Monuments Man: An Interview with Joshua David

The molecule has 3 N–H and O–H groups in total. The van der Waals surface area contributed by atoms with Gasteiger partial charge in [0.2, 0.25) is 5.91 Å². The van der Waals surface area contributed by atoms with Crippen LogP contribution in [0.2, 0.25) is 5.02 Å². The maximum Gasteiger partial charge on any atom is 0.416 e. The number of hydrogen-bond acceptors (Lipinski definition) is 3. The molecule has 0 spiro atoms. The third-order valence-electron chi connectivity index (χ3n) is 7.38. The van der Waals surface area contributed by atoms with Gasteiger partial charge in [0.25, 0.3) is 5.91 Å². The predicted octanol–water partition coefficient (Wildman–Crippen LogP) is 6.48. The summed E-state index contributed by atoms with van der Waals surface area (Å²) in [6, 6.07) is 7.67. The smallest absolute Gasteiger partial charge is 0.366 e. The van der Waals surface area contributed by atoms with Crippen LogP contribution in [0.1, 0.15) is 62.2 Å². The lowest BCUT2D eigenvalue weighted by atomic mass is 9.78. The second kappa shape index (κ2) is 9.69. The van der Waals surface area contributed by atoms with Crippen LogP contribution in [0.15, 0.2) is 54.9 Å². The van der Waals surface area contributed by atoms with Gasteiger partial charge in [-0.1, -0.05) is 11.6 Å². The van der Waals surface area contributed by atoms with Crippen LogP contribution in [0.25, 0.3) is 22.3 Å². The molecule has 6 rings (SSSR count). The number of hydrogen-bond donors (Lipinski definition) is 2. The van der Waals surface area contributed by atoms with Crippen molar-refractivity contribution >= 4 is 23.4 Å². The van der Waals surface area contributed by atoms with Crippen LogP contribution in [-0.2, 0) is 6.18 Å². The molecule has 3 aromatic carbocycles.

By Shoshanna McCollumWhen it comes to the preservation of cultural world treasures, few people are as driven or knowledgeable as Joshua David; co-founder of Friends of the High Line, now President and CEO of World Monuments Fund (WMF), and long-time resident of Cherry Grove. His mission to repurpose an abandoned rail system into a park took years to come to fruition. Today the High Line has transformed Manhattan’s lower west to the benefit of millions of New York City residents and visitors every year. This model project has earned him the Rockefeller Foundation Jane Jacobs Medal for New Ideas in 2010, and the National Building Museum’s Vincent Scully Prize in 2013. He now leads an international organization with WMF that has taken on Herculean preservation tasks that include Cambodia’s ancient temple of Phnom Bakheng, the Mehmed Paša Sokolović Bridge in Bosnia and Herzegovina, as well as Historic Route 66 in the United States. FIN: As the Co-Founder of Friends of the High Line, what got you interested in such a massive preservation project?JD: I’ve lived in Chelsea since the late 1980s with my partner Stephen. I was a freelance writer, and in 1999 was assigned an article about the changes that were happening in Chelsea with the influx of art galleries. I started walking up and down every block for research, and that’s when I started really paying attention to the High Line for the first time. In poking around I found out that it was threatened with demolition. That seemed such an unfortunate outcome for a site that held such amazing opportunity – 22 blocks long, 30-feet in the air, and connecting three different neighborhoods:The Meatpacking District, West Chelsea, and the Hudson Yards. So I ended up going to a community board meeting, and by chance ended up sitting next to the only other person in the room who was possibly interested in making an effort it save it – Robert Hammond. Together, somewhat naively at the time, we started Friends of the High Line, without any real understanding of how complicated it was going to be. It was an unlikely and amazing start to something that was an unlikely and amazing project.FIN: From its founding as an idea in 1999 to opening of the park’s final phase in 2014, what gave you the motivation to keep on going?JD: I think we kept going because of our own passion for the project for – the structure itself, and what we though it could be. We were empowered by the passion that our neighbors in Chelsea and the Village, and across New York City, felt for the High Line. I think in the beginning we thought everyone would say that ‘you’re crazy’ and ignore us, but the outpouring of support from the early days is what really kept us going.FIN: How did this experience prepare you for what you are now doing with the World Monuments Fund?JD: My dad is a scientist, and he studied tropical diseases. As a family we traveled around the world a lot when I was growing up, while he was doing his research. We traveled to many of the kind of sites of the kind we now work in at the World Monuments Fund. I was deeply affected by going to those sites – places like the Temple of Karnack in Egypt, or Machu Picchu in Peru – places that you step into feel a tangible sense of the past and people who have gone before you. It was very impactful for me, and I think it had something to do with my starting the High Line. When Robert and I first stepped up there on top of the Highline for the first time, it had the feeling of an ancient site – you could feel this tangible sense of New York in another time; a New York of an industrial era where the west side was all about manufacturing and transportation. Experiencing the sites of heritage and history and architectural significance was important to me in my formative years, so when I was looking for something to do after the High Line, and I heard that the leadership position at the WMF was opening up, it interested me a lot.FIN: You assumed your role as President and CEO of WMF in November of 2015. What projects have you been involved with in your first six months?JD: We’re the leading international organization doing active conservation work at sites of architectural and artistic significance globally; and yet our size and our resources compared to the magnitude of the demand for our work, we are a small organization. Two of the things that are often the most pressing threats to sites of significance are the forces of nature and natural disaster, and man-induced conflict. When I was interviewing for WMF, about a year ago, a massive earthquake had struck Nepal. Along with their claiming thousands of lives, the earthquake also reduced a significant number of important historic heritage sites to rubble. It is something that I am particularly happy and proud about that one-year to the day after that earthquake, we were able to announce the reconstruction of an important temple in Nepal in partnership with the Katmandu Valley Preservation Trust and American Express. Responding to natural disasters is part of the DNA of WMF – we were founded in 1965, and one of our first projects was responding to the floods in Venice in 1966. Ever since then, we’ve been responding to natural disasters and the damage it causes to important sites, as well as conflict-related threats. It’s still too dangerous to go into Syria, where we’ve worked in the past, but it’s never too early to start planning to be able to go back there. And to that end, I started a new crisis response fund here at WMF. This will enable us to have a liquid pool of funds available to respond instantaneously when there’s an opportunity to help post-conflict or post-disaster.FIN: You are leading WMF into its next half-century, so what are some of your personal goals for it?JD: This is an organization that has the opportunity to grow ten-fold and still not see the end of meaningful work that we could do. I think it is very important to bring world resources to this effort. Part of that is communicating to a broader public about the importance of this kind of work. Conservation work at heritage sites can sound like an elite endeavor to some people, but when we go into these sites, we are actually engaging in the lives of local communities in very meaningful ways. We are sometimes training local residents in conservation techniques that give them valuable employment and build local capacity to steward their own heritage. We are also looking at places that are very much affected by changes in the geo-political environment. For instance, with the opening up of Cuba to the United States, it will create dramatic economic changes that in turn will have a huge pressure that will be felt by historic sites that have been protected partly by its isolation. Another area of real importance is urbanization. We are looking at a rapidly urbanizing planet, where the world’s cities are just growing by leaps and bounds, and again the economic pressures this puts on historic neighborhoods and structures is tremendous. Being able to look at conservation efforts not as a hindrance to economic growth, but as part of the growth of a vibrant and successful city, that’s something I think is very important to this organization and ties back to the High Line. Preservation is not necessarily about putting these places under glass like precious relics that couldn’t be touched, but rather harnessing the value of historic resources to create more socially vibrant and economically successful cities.FIN: I understand you are also a Cherry Grove resident. How long have you lived here?JD: We’ve been here since about 2004.FIN: Of all the places that you could have had a summer home, what was the appeal that made you settle on Fire Island?JD: When we first came to New York in the mid 1980s we visited Cherry Grove. It was during a terrible, early period of the AIDS crisis, when so many people were dying. We felt a pervasive sadness in the Grove at that time, and didn’t go back for a long time. Then in the late 1990’s a good friend of ours, Stephen Wilder, started inviting us out for weekends; we just fell in love with it. Fire Island’s beaches are some of the best in the world. When I was a magazine writer, I did a lot of travel writing, so have been to many beaches, but its hard to beat the beach on Fire Island! I also fell in love with the physical quality of the community of Cherry Grove – the modest size of many of the houses, and being able to walk on the boardwalks without any cars. There is also the amazing social element of the gay and lesbian community. It’s a very supportive community that does great things. The work Cherry Grove has done with its Dunes Fund really impressed me. Over the last few years I also became impressed with the efforts of how this very small community, without tons of money, managed to raise funds to rebuild their community house. The renovated first floor is opening this Memorial Day Weekend. This has been an amazing community effort that Cherry Grove should be very proud of.FIN: Not unlike the High Line there is a growing movement underway to declare Fire Island a World Heritage Site. What do you think of this idea?JD: I find it an intriguing idea. There are widely varying attitudes on Fire Island towards the rules that preserve the island’s architectural qualities and limited development. There are some who are frustrated by those limitations. I’m not – I come down on the side of the rules and the people who enforce them to keep Fire Island from over-developing. Anything that keeps Fire Island the place that it is; a very special and unique place that has long resisted overdevelopment, is for the better. It is really amazing that just a short distance from New York City you have a place that is still low-rise, with these long swaths of protected land in between the communities. This is a place that defeated plans for a massive road going through the middle of it. Certainly all of our communities have seen change, but it’s not nearly what you see in other places, where development has changed the nature of the place. That hasn’t happened on Fire Island. It is such a magic quality, and that is something we all should respect and treasure.Editor’s Note: To learn more about the High Line’s story, read “High Line: The Inside Story of New York City’s Park in the Sky,” by Joshua David and Robert Hammond – FSG Originals, 2011.World Monuments Fund President & CEO, Joshua Davis (Photograph © Liz Ligon.)